Welcome Week heat and the skin you live in
Move-in day at college is always hot—a wet hot that inhabits all the intimate places of your body you forget about when the weather is mild: the cracks in your skin, the back of your neck, the space in between each toe. You become keenly aware of your flesh and its aesthetic shortcomings in such conditions: sweat makes your clothes stick to skin at areas that do not compliment your shape. You feel conscious of your body—the way it looks, moves, bends and gyrates. You uncomfortably lift a heavy box of school supplies or toiletries. Your cotton shirt darkens under the arms and at the back. You look down at yourself—at the areas where sweat has accumulated. You feel other eyes on you. You get the keen sense that you are an organism, a piece of flesh, exposed to the hot sun and the judgment of others.
And this feeling is likely to stay with you as you encounter your first roommates, their parents, everyone in your hall, your classmates and professors. Completely uprooted from the comfort and solace of home, you move from place to place—from your dorm room to someone else’s; from your residence hall to Kirkhof, to the new library, to the fieldhouse and the Rec Center. You’ll be thrust into the presence of unfamiliar others—a great deal of them—and do all the smiling and the greeting and the get-to-knowing that you feel you should do during the first week of college. And, through it all, you will inevitably feel exposed, on display.
Reflecting on this difficulty presents a challenging question: what will it take to feel comfortable in your own skin?
The most common answers come in platitudinous form. You are informed, by well-wishing uncles and family friends, reflecting on their long-gone college days, that you should go out and meet new people during welcome week! College, they say, isn’t college without the freshman dorm experience—the community showers, the open-door policy. In fact, the beauty of these things is crystalized in the first few weeks of school! The implication of these assertions is that, if you just “put yourself out there,” you will end up making a slew of new friends and gain valuable life experiences, etc.
Your uncle’s energetic, joyously nostalgic propositions would, of course, be more comforting if they came with some credible guarantee—a guarantee that simply cannot be made in a wholly satisfying way. Still, if you ask almost any senior, he or she will likely corroborate your uncle’s story. You will forge friendships, you will experience things that your former self—the self tethered to the familiarities of home—would not have guessed, and would not have been able to digest without the wisdom that the new you has gained.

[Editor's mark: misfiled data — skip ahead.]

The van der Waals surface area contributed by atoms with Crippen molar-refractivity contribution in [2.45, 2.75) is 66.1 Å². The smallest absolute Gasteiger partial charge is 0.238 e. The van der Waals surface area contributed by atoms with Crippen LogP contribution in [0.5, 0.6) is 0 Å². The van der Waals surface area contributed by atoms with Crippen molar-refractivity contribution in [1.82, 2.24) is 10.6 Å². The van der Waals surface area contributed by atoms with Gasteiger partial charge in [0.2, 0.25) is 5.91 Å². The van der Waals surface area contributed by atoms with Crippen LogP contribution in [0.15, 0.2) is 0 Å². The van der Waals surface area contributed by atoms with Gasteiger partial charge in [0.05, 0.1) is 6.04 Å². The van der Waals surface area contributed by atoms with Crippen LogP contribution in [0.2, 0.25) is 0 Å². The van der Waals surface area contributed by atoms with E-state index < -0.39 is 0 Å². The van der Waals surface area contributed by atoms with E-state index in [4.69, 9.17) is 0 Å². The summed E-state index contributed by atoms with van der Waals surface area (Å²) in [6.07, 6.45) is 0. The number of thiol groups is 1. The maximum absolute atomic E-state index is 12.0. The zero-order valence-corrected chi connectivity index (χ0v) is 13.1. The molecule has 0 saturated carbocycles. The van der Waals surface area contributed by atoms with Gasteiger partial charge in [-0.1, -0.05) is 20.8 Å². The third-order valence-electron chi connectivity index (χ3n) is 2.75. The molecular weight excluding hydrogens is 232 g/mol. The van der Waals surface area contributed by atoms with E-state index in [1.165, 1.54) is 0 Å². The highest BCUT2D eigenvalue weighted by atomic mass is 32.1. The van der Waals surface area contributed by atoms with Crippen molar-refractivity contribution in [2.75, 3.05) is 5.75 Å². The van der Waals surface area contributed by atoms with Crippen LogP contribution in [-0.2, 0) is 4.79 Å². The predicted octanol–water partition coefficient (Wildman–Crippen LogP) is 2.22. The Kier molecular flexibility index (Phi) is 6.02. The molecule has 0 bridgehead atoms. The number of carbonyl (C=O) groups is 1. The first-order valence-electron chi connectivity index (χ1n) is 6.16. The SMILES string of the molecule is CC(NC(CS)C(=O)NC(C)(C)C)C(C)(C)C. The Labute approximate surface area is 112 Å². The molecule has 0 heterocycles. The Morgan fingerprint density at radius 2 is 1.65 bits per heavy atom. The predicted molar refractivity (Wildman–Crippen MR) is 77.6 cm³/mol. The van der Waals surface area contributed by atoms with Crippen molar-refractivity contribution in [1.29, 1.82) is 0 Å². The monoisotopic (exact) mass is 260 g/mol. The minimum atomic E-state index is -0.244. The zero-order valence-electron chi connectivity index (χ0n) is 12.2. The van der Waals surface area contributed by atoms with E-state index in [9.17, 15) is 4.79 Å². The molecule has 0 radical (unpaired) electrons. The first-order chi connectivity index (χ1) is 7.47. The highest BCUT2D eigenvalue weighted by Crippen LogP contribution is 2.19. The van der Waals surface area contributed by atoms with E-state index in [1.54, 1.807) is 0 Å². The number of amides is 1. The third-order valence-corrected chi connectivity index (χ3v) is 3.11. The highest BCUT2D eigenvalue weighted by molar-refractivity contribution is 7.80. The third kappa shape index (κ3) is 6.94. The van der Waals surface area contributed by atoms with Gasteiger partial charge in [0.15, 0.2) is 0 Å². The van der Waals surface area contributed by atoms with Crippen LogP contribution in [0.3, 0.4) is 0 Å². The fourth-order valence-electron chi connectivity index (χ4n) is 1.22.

But even these insights, however true you will discover they are, smack of cliché and probably do no good to the many anxious and homesick freshmen who, for the first few weeks, wander campus feeling exposed and utterly vulnerable.
One real comfort, and possibly a non-cliché, is the assurance that as I write this, I am positively certain, thanks to the many times I’ve heard my friends reflect on the early weeks of their first year, that this vulnerability is felt by almost all freshmen. It is a universal truth: no one can escape the feeling of being exposed. In fact, it is this feeling that provides solidarity to the freshman class—that defines, at its root, the “college experience.”
I suspect, in the August of ’76, when your uncle arrived at college, it was as hot and humid and uncomfortable as it is today. Something tells me it’s a good thing we don’t move in during the pleasant warmth of spring or the cool serenity of fall. Better it’s humid, muggy, exposing.